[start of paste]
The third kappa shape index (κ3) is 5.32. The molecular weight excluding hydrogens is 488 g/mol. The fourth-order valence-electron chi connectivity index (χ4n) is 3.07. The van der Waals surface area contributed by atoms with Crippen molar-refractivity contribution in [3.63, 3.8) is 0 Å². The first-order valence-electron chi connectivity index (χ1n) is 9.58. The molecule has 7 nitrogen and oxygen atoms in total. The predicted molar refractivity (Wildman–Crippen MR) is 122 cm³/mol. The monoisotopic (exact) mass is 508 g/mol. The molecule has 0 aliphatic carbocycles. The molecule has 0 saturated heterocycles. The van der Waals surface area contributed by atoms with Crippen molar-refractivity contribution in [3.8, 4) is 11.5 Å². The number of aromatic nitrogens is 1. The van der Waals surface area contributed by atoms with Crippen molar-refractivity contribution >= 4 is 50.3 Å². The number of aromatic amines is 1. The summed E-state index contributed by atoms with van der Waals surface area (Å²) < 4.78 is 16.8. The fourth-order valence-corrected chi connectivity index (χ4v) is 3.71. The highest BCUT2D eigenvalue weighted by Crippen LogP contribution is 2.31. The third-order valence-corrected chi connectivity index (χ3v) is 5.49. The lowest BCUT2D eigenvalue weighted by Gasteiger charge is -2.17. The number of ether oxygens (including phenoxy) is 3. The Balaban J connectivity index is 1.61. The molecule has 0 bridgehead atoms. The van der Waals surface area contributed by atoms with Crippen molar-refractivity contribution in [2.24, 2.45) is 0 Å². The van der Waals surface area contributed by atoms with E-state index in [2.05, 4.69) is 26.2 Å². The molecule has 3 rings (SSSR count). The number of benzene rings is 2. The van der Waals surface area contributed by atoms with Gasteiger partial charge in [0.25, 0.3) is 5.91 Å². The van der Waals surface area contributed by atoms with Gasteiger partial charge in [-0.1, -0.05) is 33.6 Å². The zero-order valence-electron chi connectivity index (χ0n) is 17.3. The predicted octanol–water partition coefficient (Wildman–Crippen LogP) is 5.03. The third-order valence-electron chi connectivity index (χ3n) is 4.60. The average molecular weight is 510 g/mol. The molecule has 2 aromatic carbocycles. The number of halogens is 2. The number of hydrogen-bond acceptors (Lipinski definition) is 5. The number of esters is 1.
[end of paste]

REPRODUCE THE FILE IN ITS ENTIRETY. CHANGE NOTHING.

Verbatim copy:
The third kappa shape index (κ3) is 5.32. The molecular weight excluding hydrogens is 488 g/mol. The fourth-order valence-electron chi connectivity index (χ4n) is 3.07. The van der Waals surface area contributed by atoms with Crippen molar-refractivity contribution in [3.63, 3.8) is 0 Å². The first-order valence-electron chi connectivity index (χ1n) is 9.58. The molecule has 7 nitrogen and oxygen atoms in total. The predicted molar refractivity (Wildman–Crippen MR) is 122 cm³/mol. The monoisotopic (exact) mass is 508 g/mol. The molecule has 0 aliphatic carbocycles. The molecule has 0 saturated heterocycles. The van der Waals surface area contributed by atoms with Crippen molar-refractivity contribution in [3.8, 4) is 11.5 Å². The number of aromatic nitrogens is 1. The van der Waals surface area contributed by atoms with Crippen molar-refractivity contribution >= 4 is 50.3 Å². The number of aromatic amines is 1. The summed E-state index contributed by atoms with van der Waals surface area (Å²) < 4.78 is 16.8. The fourth-order valence-corrected chi connectivity index (χ4v) is 3.71. The highest BCUT2D eigenvalue weighted by Crippen LogP contribution is 2.31. The third-order valence-corrected chi connectivity index (χ3v) is 5.49. The lowest BCUT2D eigenvalue weighted by Gasteiger charge is -2.17. The number of ether oxygens (including phenoxy) is 3. The Balaban J connectivity index is 1.61. The molecule has 0 bridgehead atoms. The van der Waals surface area contributed by atoms with Crippen molar-refractivity contribution in [2.24, 2.45) is 0 Å². The van der Waals surface area contributed by atoms with E-state index in [2.05, 4.69) is 26.2 Å². The molecule has 3 rings (SSSR count). The number of benzene rings is 2. The van der Waals surface area contributed by atoms with Gasteiger partial charge in [0.25, 0.3) is 5.91 Å². The van der Waals surface area contributed by atoms with Gasteiger partial charge in [-0.1, -0.05) is 33.6 Å². The zero-order valence-electron chi connectivity index (χ0n) is 17.3. The predicted octanol–water partition coefficient (Wildman–Crippen LogP) is 5.03. The third-order valence-electron chi connectivity index (χ3n) is 4.60. The average molecular weight is 510 g/mol. The molecule has 2 aromatic carbocycles. The number of halogens is 2. The number of hydrogen-bond acceptors (Lipinski definition) is 5. The number of esters is 1.